P2: CSS Typeface

1. Create a typeface using only HTML and CSS. It should have a complete character set and at minimum 2 visual 'states'.

2. Once you've designed and built your typeface, create a website to display your complete typeface.

*note: you must give your typeface a name

Through this project, you will experiment formally in HTML and CSS through creation of your very own typeface. That said, your typeface should somehow take advantage of its unique material. How is a typeface online (on a screen) different than one in a book (on a printed page)? How do the media differ? What are the dynamic properties of the web that printed matter lacks? And vice-versa: is there anything that printed matter has that the web doesn't? The concept for your typeface should come across formally and also allude to the way it was created (programming HTML and CSS).

Your typeface should exist in at least two visual 'states'. These states can take advantage of the HTML/CSS hover state, continuously run like a screensaver, or be triggered in other ways as you like (scrolling, resizing your window, a media query, etc.). What does this additional form say about the digital format? Is it a means to be expressive? To hide and reveal new information? Are there multiple layers to your typeface that represent different types of information? Connect these visual forms to the concept of your typeface.

When it is time to create the website to display your typeface, consider its subject. How can your website's focus not only reinforce but push forward the concept of your typeface? How will your typeface be used? What material can you present in your typeface to take it to a new level? Can the website surprise viewers in some way to further explore the concept even more?

Think critically about your typeface and how it relates to the other work you’ve done this semester, and topics we’ve discussed. Does it relate to your personal online experience? To the rapid cycles of stylistic change in the post-internet age? Our multitudes of digital identities online? Or is it more a graphic exploration that takes advantage of the medium and the dichotomy of digital states?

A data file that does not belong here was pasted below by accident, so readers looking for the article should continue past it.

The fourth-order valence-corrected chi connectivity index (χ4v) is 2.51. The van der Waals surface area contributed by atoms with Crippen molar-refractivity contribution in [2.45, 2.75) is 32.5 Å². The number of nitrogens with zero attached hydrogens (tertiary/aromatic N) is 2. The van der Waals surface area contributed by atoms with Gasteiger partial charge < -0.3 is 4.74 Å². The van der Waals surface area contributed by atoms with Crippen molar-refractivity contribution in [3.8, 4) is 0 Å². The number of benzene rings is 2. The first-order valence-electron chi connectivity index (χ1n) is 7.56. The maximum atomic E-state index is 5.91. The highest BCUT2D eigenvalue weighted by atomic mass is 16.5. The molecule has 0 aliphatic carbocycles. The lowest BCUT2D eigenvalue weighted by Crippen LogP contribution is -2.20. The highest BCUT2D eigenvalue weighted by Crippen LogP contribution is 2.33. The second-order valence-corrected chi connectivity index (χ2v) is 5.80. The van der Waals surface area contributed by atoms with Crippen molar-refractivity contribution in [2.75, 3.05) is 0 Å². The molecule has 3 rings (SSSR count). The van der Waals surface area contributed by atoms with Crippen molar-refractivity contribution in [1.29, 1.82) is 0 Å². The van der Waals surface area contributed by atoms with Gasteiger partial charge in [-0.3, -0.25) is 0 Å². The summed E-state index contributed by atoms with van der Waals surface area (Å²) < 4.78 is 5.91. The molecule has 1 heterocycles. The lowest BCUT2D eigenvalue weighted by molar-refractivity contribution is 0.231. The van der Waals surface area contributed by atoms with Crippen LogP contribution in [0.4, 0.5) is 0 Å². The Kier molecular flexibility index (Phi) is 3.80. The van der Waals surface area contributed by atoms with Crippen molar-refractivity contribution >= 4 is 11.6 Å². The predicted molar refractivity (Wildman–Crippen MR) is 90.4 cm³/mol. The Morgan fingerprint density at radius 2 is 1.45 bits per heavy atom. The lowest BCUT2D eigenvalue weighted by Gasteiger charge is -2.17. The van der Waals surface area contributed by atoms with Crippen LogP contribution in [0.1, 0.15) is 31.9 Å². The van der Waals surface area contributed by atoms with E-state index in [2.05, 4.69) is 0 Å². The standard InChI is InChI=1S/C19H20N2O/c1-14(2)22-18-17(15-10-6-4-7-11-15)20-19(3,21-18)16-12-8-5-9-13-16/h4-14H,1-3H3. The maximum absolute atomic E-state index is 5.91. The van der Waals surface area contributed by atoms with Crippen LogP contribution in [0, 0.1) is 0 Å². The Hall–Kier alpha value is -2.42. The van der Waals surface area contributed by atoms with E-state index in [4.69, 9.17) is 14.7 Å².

Step 1
Due Tuesday April 16
Create three unique directions for your typeface, begin by sketching the fundamental letters from the genre of typeface you’re working in (for instance, if one's direction was a grotesque I may draw the "E", "B", and "C"). Conceptually and formally, each direction should be uniquely different from each other. While sketching, consider how each typeface would exist as code and in the browser space. (Do this in InDesign or Illustrator, and come to class on Tuesday with a PDF.)

Step 2
Due Thursday April 18
Based on feedback of your three sketches, select one direction for your complete typeface. Complete your typeface drawing (in Illustrator, etc.) as much as possible. Here are the characters I would like you to have:



as well as:
0123456789 (numbers)
.?!,”“ (punctuation)

Step 3
Due Thursday April 25
Please create two unique proposals (using Illustrator, Sketch, Figma, or another sketching tool) for the website your typeface will live on. How can your website's focus not only reinforce but push forward the concept of your typeface?

Step 4
Due Thursday Oct 4
Present a final website containing typeface and showcasing its unique character. We will have an in progress check in Tuesday Sept 25 and a final crit on Tuesday Oct 2.



Week 12
TR - Kickoff P2

Week 13
T  - step 1 due
TR - step 2 due

Week 14
T  - workday
TR - step 3 due

Week 15
T  - step 4 in progress eval
TR - workday

Week 16
T  - workday
TR – project due






Student Examples


Adapted from a project by Brian Watterson.